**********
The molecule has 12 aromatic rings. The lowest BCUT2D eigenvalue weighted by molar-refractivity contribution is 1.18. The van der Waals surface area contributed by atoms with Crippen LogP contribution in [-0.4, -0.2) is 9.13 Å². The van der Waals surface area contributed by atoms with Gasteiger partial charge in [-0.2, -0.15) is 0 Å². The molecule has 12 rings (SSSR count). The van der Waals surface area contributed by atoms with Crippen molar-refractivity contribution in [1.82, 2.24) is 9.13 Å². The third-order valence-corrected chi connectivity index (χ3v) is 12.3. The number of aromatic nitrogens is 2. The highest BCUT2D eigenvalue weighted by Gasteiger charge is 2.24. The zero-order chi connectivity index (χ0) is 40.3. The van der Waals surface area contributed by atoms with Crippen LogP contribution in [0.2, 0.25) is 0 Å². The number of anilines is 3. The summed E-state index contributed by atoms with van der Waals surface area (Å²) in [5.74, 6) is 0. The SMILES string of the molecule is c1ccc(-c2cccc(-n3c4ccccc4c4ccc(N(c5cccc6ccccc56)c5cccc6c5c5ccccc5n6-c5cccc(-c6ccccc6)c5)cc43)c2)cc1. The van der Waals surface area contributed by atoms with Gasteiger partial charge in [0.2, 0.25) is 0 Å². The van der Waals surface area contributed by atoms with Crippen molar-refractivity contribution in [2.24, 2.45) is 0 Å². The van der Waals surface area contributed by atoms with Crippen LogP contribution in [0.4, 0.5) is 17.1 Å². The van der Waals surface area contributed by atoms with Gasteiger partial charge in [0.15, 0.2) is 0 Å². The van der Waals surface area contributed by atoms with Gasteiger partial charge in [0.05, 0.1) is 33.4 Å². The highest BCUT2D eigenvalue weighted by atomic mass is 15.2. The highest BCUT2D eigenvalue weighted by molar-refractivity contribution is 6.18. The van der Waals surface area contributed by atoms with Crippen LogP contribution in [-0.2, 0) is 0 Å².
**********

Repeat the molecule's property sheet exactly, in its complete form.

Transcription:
The molecule has 12 aromatic rings. The lowest BCUT2D eigenvalue weighted by molar-refractivity contribution is 1.18. The van der Waals surface area contributed by atoms with Crippen LogP contribution in [-0.4, -0.2) is 9.13 Å². The van der Waals surface area contributed by atoms with Gasteiger partial charge in [-0.2, -0.15) is 0 Å². The molecule has 12 rings (SSSR count). The van der Waals surface area contributed by atoms with Crippen molar-refractivity contribution in [1.82, 2.24) is 9.13 Å². The third-order valence-corrected chi connectivity index (χ3v) is 12.3. The number of aromatic nitrogens is 2. The highest BCUT2D eigenvalue weighted by Gasteiger charge is 2.24. The zero-order chi connectivity index (χ0) is 40.3. The van der Waals surface area contributed by atoms with Crippen LogP contribution in [0.2, 0.25) is 0 Å². The number of anilines is 3. The summed E-state index contributed by atoms with van der Waals surface area (Å²) in [5.74, 6) is 0. The SMILES string of the molecule is c1ccc(-c2cccc(-n3c4ccccc4c4ccc(N(c5cccc6ccccc56)c5cccc6c5c5ccccc5n6-c5cccc(-c6ccccc6)c5)cc43)c2)cc1. The van der Waals surface area contributed by atoms with Gasteiger partial charge in [0.2, 0.25) is 0 Å². The van der Waals surface area contributed by atoms with Crippen molar-refractivity contribution in [2.24, 2.45) is 0 Å². The van der Waals surface area contributed by atoms with Crippen LogP contribution in [0.4, 0.5) is 17.1 Å². The van der Waals surface area contributed by atoms with Gasteiger partial charge in [0.15, 0.2) is 0 Å². The van der Waals surface area contributed by atoms with Gasteiger partial charge in [0.05, 0.1) is 33.4 Å². The highest BCUT2D eigenvalue weighted by atomic mass is 15.2. The highest BCUT2D eigenvalue weighted by molar-refractivity contribution is 6.18. The van der Waals surface area contributed by atoms with Crippen LogP contribution in [-0.2, 0) is 0 Å².